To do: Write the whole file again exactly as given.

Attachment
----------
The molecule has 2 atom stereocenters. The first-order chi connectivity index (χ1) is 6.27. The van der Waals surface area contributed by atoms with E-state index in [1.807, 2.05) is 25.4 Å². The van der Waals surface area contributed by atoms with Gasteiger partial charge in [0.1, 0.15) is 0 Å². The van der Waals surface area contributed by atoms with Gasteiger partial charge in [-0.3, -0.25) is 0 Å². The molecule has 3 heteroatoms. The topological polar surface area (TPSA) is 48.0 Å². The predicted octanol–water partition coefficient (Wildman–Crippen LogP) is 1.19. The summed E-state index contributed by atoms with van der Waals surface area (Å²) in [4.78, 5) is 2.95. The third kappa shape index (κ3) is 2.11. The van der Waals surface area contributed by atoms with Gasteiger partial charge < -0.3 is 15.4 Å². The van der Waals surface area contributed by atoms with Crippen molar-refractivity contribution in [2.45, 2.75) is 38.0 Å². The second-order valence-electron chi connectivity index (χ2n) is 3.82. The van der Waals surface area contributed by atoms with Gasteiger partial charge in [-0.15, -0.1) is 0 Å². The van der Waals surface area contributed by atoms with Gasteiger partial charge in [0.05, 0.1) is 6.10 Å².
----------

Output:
The molecule has 2 atom stereocenters. The first-order chi connectivity index (χ1) is 6.27. The van der Waals surface area contributed by atoms with E-state index in [1.807, 2.05) is 25.4 Å². The van der Waals surface area contributed by atoms with Gasteiger partial charge in [0.1, 0.15) is 0 Å². The van der Waals surface area contributed by atoms with Gasteiger partial charge in [-0.3, -0.25) is 0 Å². The molecule has 3 heteroatoms. The topological polar surface area (TPSA) is 48.0 Å². The predicted octanol–water partition coefficient (Wildman–Crippen LogP) is 1.19. The summed E-state index contributed by atoms with van der Waals surface area (Å²) in [4.78, 5) is 2.95. The third kappa shape index (κ3) is 2.11. The van der Waals surface area contributed by atoms with Gasteiger partial charge < -0.3 is 15.4 Å². The van der Waals surface area contributed by atoms with Crippen molar-refractivity contribution in [2.45, 2.75) is 38.0 Å². The second-order valence-electron chi connectivity index (χ2n) is 3.82. The van der Waals surface area contributed by atoms with Gasteiger partial charge in [-0.15, -0.1) is 0 Å². The van der Waals surface area contributed by atoms with Gasteiger partial charge in [0.05, 0.1) is 6.10 Å².